On Dec 31, 2007, at 3:32 PM, Sidney Markowitz wrote:
I find that very strange considering this from a BIS FAQ
What hoops did you have to jump through?

Here's one relevant excerpt from an internal e-mail exchange, as written up by a colleague:

"1) Encryption is a dual-use technology under the Wassenaar Agreement.
This means that it is illegal to export products containing
cryptographic technology without first satisfying the requirements of
the EAR (the export regulations).

2) There are several ways to satisfy the requirements of the EAR. Of
particular interest are the "Technologies and Software - Unrestricted"
(TSU) licensing exception, the "Encryption commodities and software"
(ENC) licensing exception, and the "mass market encryption" designation.

3) Our software contains both "Open Cryptographic Interfaces" and is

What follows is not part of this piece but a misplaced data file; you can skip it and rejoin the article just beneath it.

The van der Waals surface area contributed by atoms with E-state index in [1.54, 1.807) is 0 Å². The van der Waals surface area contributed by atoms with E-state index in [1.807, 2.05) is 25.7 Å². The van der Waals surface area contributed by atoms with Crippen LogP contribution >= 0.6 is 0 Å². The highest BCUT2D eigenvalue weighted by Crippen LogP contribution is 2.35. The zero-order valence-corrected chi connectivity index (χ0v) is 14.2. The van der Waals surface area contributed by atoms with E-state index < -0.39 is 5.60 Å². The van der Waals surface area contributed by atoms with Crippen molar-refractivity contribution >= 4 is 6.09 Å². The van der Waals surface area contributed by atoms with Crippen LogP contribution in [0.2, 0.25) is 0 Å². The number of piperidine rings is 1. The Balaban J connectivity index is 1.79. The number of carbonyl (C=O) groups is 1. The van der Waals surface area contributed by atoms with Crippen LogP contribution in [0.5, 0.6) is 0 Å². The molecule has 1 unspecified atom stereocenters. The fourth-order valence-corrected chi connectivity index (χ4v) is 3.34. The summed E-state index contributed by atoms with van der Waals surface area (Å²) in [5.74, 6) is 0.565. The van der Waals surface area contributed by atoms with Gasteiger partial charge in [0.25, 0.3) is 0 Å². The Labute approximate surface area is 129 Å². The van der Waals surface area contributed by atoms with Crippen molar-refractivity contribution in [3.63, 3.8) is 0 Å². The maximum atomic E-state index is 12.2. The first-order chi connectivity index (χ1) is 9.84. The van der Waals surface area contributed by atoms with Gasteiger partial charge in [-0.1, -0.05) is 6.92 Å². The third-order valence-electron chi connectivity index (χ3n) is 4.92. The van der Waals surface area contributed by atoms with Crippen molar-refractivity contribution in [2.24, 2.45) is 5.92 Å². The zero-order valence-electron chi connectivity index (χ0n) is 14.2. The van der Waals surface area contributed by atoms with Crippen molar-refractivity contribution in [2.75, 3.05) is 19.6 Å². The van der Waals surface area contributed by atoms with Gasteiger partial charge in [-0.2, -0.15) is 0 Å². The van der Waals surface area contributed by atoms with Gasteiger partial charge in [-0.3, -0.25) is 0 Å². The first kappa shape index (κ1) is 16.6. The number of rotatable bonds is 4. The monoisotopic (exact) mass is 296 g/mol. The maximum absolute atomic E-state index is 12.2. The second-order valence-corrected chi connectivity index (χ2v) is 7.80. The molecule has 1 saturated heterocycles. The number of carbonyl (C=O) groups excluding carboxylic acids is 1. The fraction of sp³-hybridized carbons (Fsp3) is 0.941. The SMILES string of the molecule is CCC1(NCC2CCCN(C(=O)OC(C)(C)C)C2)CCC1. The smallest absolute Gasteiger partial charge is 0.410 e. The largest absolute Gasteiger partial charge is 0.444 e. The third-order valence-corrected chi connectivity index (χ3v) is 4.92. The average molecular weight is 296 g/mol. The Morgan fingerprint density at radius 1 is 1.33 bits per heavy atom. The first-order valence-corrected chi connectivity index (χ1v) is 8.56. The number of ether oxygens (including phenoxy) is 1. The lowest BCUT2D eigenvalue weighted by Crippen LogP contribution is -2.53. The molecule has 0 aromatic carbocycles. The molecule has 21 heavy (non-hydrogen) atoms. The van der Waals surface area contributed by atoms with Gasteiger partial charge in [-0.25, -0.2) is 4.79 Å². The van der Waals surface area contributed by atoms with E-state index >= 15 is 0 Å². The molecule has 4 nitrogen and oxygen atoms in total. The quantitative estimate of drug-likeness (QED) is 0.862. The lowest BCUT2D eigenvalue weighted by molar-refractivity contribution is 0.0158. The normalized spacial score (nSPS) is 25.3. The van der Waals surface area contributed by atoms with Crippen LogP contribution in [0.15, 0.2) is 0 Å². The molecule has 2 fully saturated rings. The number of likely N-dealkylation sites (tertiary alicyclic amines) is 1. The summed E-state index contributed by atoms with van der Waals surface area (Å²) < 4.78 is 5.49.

designed to be cryptographically extended by the end user. These two
features prohibit us from qualifying for either the 'ENC' licensing
exception or the mass-market encryption "No License Required" (NLR)

4) Essentially all open source projects use the TSU licensing exception.

5) Essentially none of them publish the details of their experience of
the process of satisfying the export control requirements.

6) I have not been able to locate any example responses to the
Encryption Questionnaire against which I can judge what level of detail
is required and how the 'third party components' question (no. 8) was

We encountered other hassles. I intend to ask our legal intern, who did a phenomenal job rounding this all up, to write up the process in some detail.


Ivan Krstić <[EMAIL PROTECTED]> | http://radian.org

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